Welcome to the Nexsen Pruet Weekly Legislative Update! The Nexsen Pruet Public Policy team provides attorneys and clients with a newsletter summarizing the week's activities and conveying the inner workings of the legislative process and state government in Raleigh.
A week that began looking like it would be somewhat uneventful became very interesting as budget writers met publicly Tuesday and Wednesday in an attempt to further negotiate the budget differences between the House and the Senate. The House held “Skeleton sessions” (no votes taken) all week and the Senate held them for most of the week, with the exception of Thursday to vote to adopt the conference report on the Common Core legislation. Senate Rules Chairman, Sen. Apodaca (R-Henderson) again delayed concurrence votes for Coal Ash, Business Court Modernization and Disapprove Industrial Commission Rules to Monday evening’s calendar. When asked whether the Senate would concur on the House’s version of the coal ash clean-up legislation, he replied “absolutely not”.
Sen. Apodaca also moved several miscellaneous bills Thursday from other committees to the Senate Rules Committee and then announced that starting Tuesday, the Rules Committee would meet every morning next week. This maneuver is setting up for a marathon week as legislators move closer to a budget compromise and the bills Sen. Apodaca moved to Rules are about to undergo extensive reconstructive surgery. Some of the bills that traditionally surface from bill “gutting” at the end of session include legislation to designate interim study committees, a technical corrections bill which is an omnibus bill that makes various changes to statutes, and certain pet issues that members were not able to get enacted in the normal legislative process. This is the most dangerous time of the session and heightened vigilance is required.
As noted last week, House members will be given at least 48-hour notice for returning to Raleigh to vote on the budget conference report, which should lend to three days of business before adjourning “sine die” until January 2015 with a newly elected legislature.
Christmas in July
The halls were not decked, but the conference committee room certainly was, complete with a wreath on the podium, stockings hung in front of Senator’s name placards and Christmas lights strung in front of the seats of House Majority Leader, Rep. Starnes (R-Caldwell) and Majority Whip, Rep. Hager (R-Rutherford). Despite the decorations, one might say there was a lack of holiday cheer among conferees, but Sen. Apodaca was in the Christmas spirit as he distributed lumps of coal to all of the House members.
This was indeed the picture in the budget conference committee meeting Wednesday afternoon following two meetings, Tuesday afternoon and Wednesday morning, where the threat of being in Raleigh until Christmas was tossed around. Wednesday morning’s conference committee structure was organized so that the House would chair for one hour and the Senate would chair for the next hour. The House was set to go first, but after a testy debate over the rules of the conference committee, all of the Senators on the conference committee got up and left.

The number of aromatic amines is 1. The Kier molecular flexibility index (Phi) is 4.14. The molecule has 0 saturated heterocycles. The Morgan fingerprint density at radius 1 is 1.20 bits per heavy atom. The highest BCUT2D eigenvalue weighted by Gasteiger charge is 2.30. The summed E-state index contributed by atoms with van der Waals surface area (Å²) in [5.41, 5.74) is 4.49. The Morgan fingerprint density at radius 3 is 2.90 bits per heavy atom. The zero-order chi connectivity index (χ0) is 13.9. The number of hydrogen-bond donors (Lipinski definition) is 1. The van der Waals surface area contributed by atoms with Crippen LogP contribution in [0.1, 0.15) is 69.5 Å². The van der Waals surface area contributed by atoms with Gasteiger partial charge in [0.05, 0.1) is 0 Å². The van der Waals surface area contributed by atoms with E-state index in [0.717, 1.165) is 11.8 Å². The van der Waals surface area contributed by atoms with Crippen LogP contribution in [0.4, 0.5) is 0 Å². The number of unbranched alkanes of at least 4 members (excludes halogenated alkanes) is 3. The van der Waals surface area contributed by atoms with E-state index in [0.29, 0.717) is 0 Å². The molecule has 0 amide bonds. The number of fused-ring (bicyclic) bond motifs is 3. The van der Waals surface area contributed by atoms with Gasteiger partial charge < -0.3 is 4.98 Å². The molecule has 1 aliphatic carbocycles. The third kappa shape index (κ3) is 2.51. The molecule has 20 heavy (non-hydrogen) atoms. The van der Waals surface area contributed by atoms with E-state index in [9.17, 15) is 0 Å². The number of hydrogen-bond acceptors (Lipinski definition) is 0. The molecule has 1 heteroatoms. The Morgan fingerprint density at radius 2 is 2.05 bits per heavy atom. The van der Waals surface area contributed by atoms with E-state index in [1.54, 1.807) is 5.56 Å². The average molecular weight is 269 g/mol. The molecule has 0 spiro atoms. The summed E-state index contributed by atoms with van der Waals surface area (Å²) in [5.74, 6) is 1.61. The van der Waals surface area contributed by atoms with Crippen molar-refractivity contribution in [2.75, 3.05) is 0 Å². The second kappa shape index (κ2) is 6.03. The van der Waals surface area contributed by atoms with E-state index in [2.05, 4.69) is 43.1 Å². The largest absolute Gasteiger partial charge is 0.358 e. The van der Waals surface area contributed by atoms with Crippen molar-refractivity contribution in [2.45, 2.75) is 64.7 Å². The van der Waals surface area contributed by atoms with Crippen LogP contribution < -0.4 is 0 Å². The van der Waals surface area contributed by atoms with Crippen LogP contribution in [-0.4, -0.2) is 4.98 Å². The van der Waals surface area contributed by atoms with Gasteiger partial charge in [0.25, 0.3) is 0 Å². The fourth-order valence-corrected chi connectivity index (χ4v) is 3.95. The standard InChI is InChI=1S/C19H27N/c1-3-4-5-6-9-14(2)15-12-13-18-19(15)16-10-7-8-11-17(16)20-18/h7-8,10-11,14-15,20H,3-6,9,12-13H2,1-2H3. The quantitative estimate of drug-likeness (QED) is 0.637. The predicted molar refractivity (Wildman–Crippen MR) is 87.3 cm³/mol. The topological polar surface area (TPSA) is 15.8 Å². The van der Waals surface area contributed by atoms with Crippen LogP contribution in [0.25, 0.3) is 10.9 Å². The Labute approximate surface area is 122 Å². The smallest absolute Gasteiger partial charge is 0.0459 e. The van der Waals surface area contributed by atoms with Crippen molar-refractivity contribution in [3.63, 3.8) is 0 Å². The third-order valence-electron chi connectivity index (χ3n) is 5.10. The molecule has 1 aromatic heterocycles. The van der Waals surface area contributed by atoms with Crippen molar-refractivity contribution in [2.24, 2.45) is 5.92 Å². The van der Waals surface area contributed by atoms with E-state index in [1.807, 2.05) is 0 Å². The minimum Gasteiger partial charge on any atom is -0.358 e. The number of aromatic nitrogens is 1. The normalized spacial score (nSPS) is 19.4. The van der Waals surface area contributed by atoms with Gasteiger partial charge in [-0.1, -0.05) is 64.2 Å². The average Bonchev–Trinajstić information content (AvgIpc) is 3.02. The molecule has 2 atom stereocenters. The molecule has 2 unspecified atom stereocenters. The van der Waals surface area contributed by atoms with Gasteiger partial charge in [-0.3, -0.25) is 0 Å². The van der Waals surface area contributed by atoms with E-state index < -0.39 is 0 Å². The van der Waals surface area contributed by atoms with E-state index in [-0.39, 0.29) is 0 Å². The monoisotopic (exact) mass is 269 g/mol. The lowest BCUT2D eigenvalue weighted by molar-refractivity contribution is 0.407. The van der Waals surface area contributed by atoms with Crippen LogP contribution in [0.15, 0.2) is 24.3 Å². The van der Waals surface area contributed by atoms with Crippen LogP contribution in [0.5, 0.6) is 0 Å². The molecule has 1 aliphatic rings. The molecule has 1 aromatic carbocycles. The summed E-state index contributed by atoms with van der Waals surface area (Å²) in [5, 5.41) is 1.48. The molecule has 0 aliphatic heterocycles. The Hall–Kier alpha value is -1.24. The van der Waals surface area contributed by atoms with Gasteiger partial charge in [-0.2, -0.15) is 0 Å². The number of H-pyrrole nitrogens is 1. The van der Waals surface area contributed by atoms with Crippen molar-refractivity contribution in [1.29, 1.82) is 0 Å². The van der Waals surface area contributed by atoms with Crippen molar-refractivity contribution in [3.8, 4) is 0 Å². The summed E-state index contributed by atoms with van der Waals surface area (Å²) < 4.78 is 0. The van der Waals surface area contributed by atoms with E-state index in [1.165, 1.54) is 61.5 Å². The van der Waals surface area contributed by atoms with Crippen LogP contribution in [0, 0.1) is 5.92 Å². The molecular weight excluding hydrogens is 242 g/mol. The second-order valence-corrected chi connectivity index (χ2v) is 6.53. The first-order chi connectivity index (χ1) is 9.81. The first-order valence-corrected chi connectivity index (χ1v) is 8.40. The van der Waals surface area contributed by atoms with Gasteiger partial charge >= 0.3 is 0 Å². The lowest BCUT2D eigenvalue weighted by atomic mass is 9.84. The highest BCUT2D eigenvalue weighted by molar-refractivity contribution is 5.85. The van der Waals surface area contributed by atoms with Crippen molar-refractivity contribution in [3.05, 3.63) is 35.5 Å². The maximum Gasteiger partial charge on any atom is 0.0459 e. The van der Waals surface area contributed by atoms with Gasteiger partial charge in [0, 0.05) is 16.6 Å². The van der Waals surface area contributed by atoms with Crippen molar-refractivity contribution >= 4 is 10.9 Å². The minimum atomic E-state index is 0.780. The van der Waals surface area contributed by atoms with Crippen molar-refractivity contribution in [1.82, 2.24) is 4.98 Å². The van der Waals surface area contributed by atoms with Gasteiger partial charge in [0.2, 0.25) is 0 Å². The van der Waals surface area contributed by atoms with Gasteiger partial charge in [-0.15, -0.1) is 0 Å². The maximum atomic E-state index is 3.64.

Senate leaders argued that only members of the committee should be allowed to speak unless agreed upon by both chambers. House Budget Chairman Rep. Dollar (R-Wake) allowed public comment from three county Superintendents, a teacher and a principal prompting the Senate’s departure before the speakers began. The House continued to hold the meeting until Senators returned an hour later to take the gavel. Speaker Tillis noted for the record that he had added himself to the committee earlier that morning and was therefore allowed to speak, drawing a chuckle from the audience.
After the Senate returned and public negotiations renewed, leaders from both chambers criticized each side for not moving enough on the negotiations. However, some progress was made. The Senate withdrew their position to require teachers give up tenure for the pay raises and the House agreed on the Senate’s projected number for lottery revenues. Last week the Senate also accepted the House’s Medicaid reversion number.
The final sticking points seem to be how much of a raise to give to teachers and state employees and where the money for those raises should come from. The most recent offer from the House included a 6% pay raise for teachers that does not reduce Medicaid eligibility and does not cut teachers assistants in the second and third grades. The latest proposal from the Senate included an 11% salary increase and gets the money for the increase by reducing Medicaid eligibility and cutting funding for teachers assistants. Governor McCrory Thursday issued a veto threat for any budget bill that resembles the Senate budget, drawing rebuttal from Senate Pro-Tem Phil Berger (R-Rockingham). The next public conference committee meeting is scheduled for Monday afternoon, although informal talks between the chambers continue.
Below is a series of articles covering the proceedings:
Little progress as budget fight drags on – WRAL
Senate drops plan to kill teacher tenure – Charlotte Observer